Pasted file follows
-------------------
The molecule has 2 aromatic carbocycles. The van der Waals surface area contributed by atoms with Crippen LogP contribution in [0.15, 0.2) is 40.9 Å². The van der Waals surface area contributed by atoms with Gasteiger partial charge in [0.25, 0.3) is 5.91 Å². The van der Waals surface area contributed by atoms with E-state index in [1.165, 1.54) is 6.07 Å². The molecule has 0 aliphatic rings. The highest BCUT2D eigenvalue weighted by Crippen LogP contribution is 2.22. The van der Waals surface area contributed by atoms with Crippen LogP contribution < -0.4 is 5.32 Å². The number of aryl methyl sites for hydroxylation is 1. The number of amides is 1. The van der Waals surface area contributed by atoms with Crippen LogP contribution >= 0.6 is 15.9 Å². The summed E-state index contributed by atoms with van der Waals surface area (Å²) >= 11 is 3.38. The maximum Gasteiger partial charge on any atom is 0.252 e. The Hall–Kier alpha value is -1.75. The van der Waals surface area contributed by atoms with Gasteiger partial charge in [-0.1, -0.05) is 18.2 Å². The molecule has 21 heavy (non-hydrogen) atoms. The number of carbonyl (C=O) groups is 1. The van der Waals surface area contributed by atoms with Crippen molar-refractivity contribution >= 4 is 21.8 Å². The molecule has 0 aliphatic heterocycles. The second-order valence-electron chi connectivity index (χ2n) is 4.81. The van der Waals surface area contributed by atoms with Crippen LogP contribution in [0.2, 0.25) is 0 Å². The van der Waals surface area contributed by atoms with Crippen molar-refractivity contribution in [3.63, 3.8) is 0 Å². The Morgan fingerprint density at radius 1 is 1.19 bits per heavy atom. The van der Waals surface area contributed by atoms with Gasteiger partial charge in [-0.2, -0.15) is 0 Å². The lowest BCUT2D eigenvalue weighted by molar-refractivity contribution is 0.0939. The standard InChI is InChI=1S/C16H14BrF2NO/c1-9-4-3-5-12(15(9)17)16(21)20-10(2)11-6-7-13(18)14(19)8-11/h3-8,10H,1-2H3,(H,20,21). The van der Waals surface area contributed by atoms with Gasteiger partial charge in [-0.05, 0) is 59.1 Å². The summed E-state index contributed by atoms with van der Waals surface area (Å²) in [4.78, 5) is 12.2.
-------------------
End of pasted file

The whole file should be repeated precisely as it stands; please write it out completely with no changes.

The molecule has 2 aromatic carbocycles. The van der Waals surface area contributed by atoms with Crippen LogP contribution in [0.15, 0.2) is 40.9 Å². The van der Waals surface area contributed by atoms with Gasteiger partial charge in [0.25, 0.3) is 5.91 Å². The van der Waals surface area contributed by atoms with E-state index in [1.165, 1.54) is 6.07 Å². The molecule has 0 aliphatic rings. The highest BCUT2D eigenvalue weighted by Crippen LogP contribution is 2.22. The van der Waals surface area contributed by atoms with Crippen LogP contribution < -0.4 is 5.32 Å². The number of aryl methyl sites for hydroxylation is 1. The number of amides is 1. The van der Waals surface area contributed by atoms with Crippen LogP contribution >= 0.6 is 15.9 Å². The summed E-state index contributed by atoms with van der Waals surface area (Å²) >= 11 is 3.38. The maximum Gasteiger partial charge on any atom is 0.252 e. The Hall–Kier alpha value is -1.75. The van der Waals surface area contributed by atoms with Gasteiger partial charge in [-0.1, -0.05) is 18.2 Å². The molecule has 21 heavy (non-hydrogen) atoms. The number of carbonyl (C=O) groups is 1. The van der Waals surface area contributed by atoms with Crippen molar-refractivity contribution >= 4 is 21.8 Å². The molecule has 0 aliphatic heterocycles. The second-order valence-electron chi connectivity index (χ2n) is 4.81. The van der Waals surface area contributed by atoms with Crippen LogP contribution in [0.2, 0.25) is 0 Å². The van der Waals surface area contributed by atoms with Crippen molar-refractivity contribution in [3.63, 3.8) is 0 Å². The Morgan fingerprint density at radius 1 is 1.19 bits per heavy atom. The van der Waals surface area contributed by atoms with Gasteiger partial charge in [-0.2, -0.15) is 0 Å². The lowest BCUT2D eigenvalue weighted by molar-refractivity contribution is 0.0939. The standard InChI is InChI=1S/C16H14BrF2NO/c1-9-4-3-5-12(15(9)17)16(21)20-10(2)11-6-7-13(18)14(19)8-11/h3-8,10H,1-2H3,(H,20,21). The van der Waals surface area contributed by atoms with Gasteiger partial charge in [-0.05, 0) is 59.1 Å². The summed E-state index contributed by atoms with van der Waals surface area (Å²) in [4.78, 5) is 12.2.